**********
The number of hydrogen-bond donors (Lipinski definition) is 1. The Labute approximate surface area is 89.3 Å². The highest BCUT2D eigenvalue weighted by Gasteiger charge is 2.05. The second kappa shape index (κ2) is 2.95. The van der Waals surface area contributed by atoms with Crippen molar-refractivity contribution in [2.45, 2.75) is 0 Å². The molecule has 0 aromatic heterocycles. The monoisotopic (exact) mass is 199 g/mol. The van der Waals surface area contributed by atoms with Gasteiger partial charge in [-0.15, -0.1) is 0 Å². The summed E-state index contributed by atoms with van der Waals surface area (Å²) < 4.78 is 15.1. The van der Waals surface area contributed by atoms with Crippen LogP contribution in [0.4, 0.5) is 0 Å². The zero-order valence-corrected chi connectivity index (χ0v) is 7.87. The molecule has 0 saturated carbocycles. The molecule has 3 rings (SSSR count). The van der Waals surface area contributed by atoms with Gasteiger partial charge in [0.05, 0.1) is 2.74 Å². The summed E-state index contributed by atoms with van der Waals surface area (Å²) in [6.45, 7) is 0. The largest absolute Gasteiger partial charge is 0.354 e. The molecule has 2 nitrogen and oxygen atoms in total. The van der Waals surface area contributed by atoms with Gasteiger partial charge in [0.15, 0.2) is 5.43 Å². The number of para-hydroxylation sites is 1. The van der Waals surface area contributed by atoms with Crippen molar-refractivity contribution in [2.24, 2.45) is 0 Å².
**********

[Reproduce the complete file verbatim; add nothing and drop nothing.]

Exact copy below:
The number of hydrogen-bond donors (Lipinski definition) is 1. The Labute approximate surface area is 89.3 Å². The highest BCUT2D eigenvalue weighted by Gasteiger charge is 2.05. The second kappa shape index (κ2) is 2.95. The van der Waals surface area contributed by atoms with Crippen molar-refractivity contribution in [2.45, 2.75) is 0 Å². The molecule has 0 aromatic heterocycles. The monoisotopic (exact) mass is 199 g/mol. The van der Waals surface area contributed by atoms with Gasteiger partial charge in [-0.15, -0.1) is 0 Å². The summed E-state index contributed by atoms with van der Waals surface area (Å²) < 4.78 is 15.1. The van der Waals surface area contributed by atoms with Crippen LogP contribution in [0.4, 0.5) is 0 Å². The zero-order valence-corrected chi connectivity index (χ0v) is 7.87. The molecule has 0 saturated carbocycles. The molecule has 3 rings (SSSR count). The van der Waals surface area contributed by atoms with Gasteiger partial charge in [0.05, 0.1) is 2.74 Å². The summed E-state index contributed by atoms with van der Waals surface area (Å²) in [6.45, 7) is 0. The largest absolute Gasteiger partial charge is 0.354 e. The molecule has 2 nitrogen and oxygen atoms in total. The van der Waals surface area contributed by atoms with Gasteiger partial charge in [0.15, 0.2) is 5.43 Å². The number of para-hydroxylation sites is 1. The van der Waals surface area contributed by atoms with Crippen molar-refractivity contribution in [2.24, 2.45) is 0 Å².